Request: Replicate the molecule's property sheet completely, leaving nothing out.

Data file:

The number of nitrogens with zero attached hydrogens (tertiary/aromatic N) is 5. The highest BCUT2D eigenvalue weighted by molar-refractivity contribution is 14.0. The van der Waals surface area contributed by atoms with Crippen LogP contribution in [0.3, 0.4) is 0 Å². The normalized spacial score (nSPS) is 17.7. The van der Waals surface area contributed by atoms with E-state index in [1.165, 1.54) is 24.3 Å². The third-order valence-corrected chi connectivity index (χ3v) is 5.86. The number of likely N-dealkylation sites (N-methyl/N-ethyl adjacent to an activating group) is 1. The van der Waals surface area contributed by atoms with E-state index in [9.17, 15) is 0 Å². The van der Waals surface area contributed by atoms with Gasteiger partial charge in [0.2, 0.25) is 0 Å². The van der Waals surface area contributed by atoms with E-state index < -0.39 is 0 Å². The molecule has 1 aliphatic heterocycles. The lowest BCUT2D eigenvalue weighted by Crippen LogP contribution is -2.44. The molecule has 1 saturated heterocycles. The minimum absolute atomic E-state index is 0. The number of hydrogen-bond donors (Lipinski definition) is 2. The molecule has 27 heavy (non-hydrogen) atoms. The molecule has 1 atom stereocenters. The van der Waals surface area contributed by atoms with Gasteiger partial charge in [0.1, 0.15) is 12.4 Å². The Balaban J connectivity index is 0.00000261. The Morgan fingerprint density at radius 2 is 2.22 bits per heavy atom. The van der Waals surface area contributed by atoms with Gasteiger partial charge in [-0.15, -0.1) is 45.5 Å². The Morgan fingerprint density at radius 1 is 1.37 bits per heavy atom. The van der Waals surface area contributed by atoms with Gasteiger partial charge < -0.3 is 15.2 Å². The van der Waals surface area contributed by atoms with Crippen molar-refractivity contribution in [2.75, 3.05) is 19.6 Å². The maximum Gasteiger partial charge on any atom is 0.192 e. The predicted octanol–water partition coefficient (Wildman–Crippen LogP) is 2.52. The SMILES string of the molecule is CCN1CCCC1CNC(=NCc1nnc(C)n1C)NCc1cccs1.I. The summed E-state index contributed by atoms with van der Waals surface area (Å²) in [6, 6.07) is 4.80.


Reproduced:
The number of nitrogens with zero attached hydrogens (tertiary/aromatic N) is 5. The highest BCUT2D eigenvalue weighted by molar-refractivity contribution is 14.0. The van der Waals surface area contributed by atoms with Crippen LogP contribution in [0.3, 0.4) is 0 Å². The normalized spacial score (nSPS) is 17.7. The van der Waals surface area contributed by atoms with E-state index in [1.165, 1.54) is 24.3 Å². The third-order valence-corrected chi connectivity index (χ3v) is 5.86. The number of likely N-dealkylation sites (N-methyl/N-ethyl adjacent to an activating group) is 1. The van der Waals surface area contributed by atoms with E-state index in [9.17, 15) is 0 Å². The van der Waals surface area contributed by atoms with Gasteiger partial charge in [0.2, 0.25) is 0 Å². The van der Waals surface area contributed by atoms with E-state index < -0.39 is 0 Å². The molecule has 1 aliphatic heterocycles. The lowest BCUT2D eigenvalue weighted by Crippen LogP contribution is -2.44. The molecule has 1 saturated heterocycles. The minimum absolute atomic E-state index is 0. The number of hydrogen-bond donors (Lipinski definition) is 2. The molecule has 27 heavy (non-hydrogen) atoms. The molecule has 1 atom stereocenters. The van der Waals surface area contributed by atoms with Gasteiger partial charge in [0.1, 0.15) is 12.4 Å². The Balaban J connectivity index is 0.00000261. The Morgan fingerprint density at radius 2 is 2.22 bits per heavy atom. The van der Waals surface area contributed by atoms with Gasteiger partial charge in [-0.15, -0.1) is 45.5 Å². The Morgan fingerprint density at radius 1 is 1.37 bits per heavy atom. The van der Waals surface area contributed by atoms with Gasteiger partial charge < -0.3 is 15.2 Å². The van der Waals surface area contributed by atoms with Crippen molar-refractivity contribution in [2.75, 3.05) is 19.6 Å². The maximum Gasteiger partial charge on any atom is 0.192 e. The predicted octanol–water partition coefficient (Wildman–Crippen LogP) is 2.52. The SMILES string of the molecule is CCN1CCCC1CNC(=NCc1nnc(C)n1C)NCc1cccs1.I. The summed E-state index contributed by atoms with van der Waals surface area (Å²) in [6, 6.07) is 4.80.